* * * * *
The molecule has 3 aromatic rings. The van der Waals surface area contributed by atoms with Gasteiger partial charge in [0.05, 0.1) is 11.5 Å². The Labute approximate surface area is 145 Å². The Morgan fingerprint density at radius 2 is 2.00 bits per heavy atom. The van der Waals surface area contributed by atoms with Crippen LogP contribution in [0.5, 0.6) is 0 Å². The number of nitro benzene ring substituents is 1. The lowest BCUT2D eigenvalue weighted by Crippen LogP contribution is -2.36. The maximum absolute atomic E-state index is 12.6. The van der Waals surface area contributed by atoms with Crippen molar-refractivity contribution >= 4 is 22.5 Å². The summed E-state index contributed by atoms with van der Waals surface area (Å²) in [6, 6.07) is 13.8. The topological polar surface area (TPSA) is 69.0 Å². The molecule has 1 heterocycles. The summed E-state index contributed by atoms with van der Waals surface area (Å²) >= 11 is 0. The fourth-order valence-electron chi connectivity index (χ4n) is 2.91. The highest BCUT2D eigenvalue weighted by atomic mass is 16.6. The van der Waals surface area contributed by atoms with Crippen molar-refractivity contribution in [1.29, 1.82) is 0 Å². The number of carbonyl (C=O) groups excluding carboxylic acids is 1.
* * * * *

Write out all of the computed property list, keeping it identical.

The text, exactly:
The molecule has 3 aromatic rings. The van der Waals surface area contributed by atoms with Gasteiger partial charge in [0.05, 0.1) is 11.5 Å². The Labute approximate surface area is 145 Å². The Morgan fingerprint density at radius 2 is 2.00 bits per heavy atom. The van der Waals surface area contributed by atoms with Crippen LogP contribution in [0.5, 0.6) is 0 Å². The number of nitro benzene ring substituents is 1. The lowest BCUT2D eigenvalue weighted by Crippen LogP contribution is -2.36. The maximum absolute atomic E-state index is 12.6. The van der Waals surface area contributed by atoms with Crippen molar-refractivity contribution >= 4 is 22.5 Å². The summed E-state index contributed by atoms with van der Waals surface area (Å²) in [6, 6.07) is 13.8. The topological polar surface area (TPSA) is 69.0 Å². The molecule has 1 heterocycles. The summed E-state index contributed by atoms with van der Waals surface area (Å²) >= 11 is 0. The fourth-order valence-electron chi connectivity index (χ4n) is 2.91. The highest BCUT2D eigenvalue weighted by atomic mass is 16.6. The van der Waals surface area contributed by atoms with Crippen molar-refractivity contribution in [1.29, 1.82) is 0 Å². The number of carbonyl (C=O) groups excluding carboxylic acids is 1.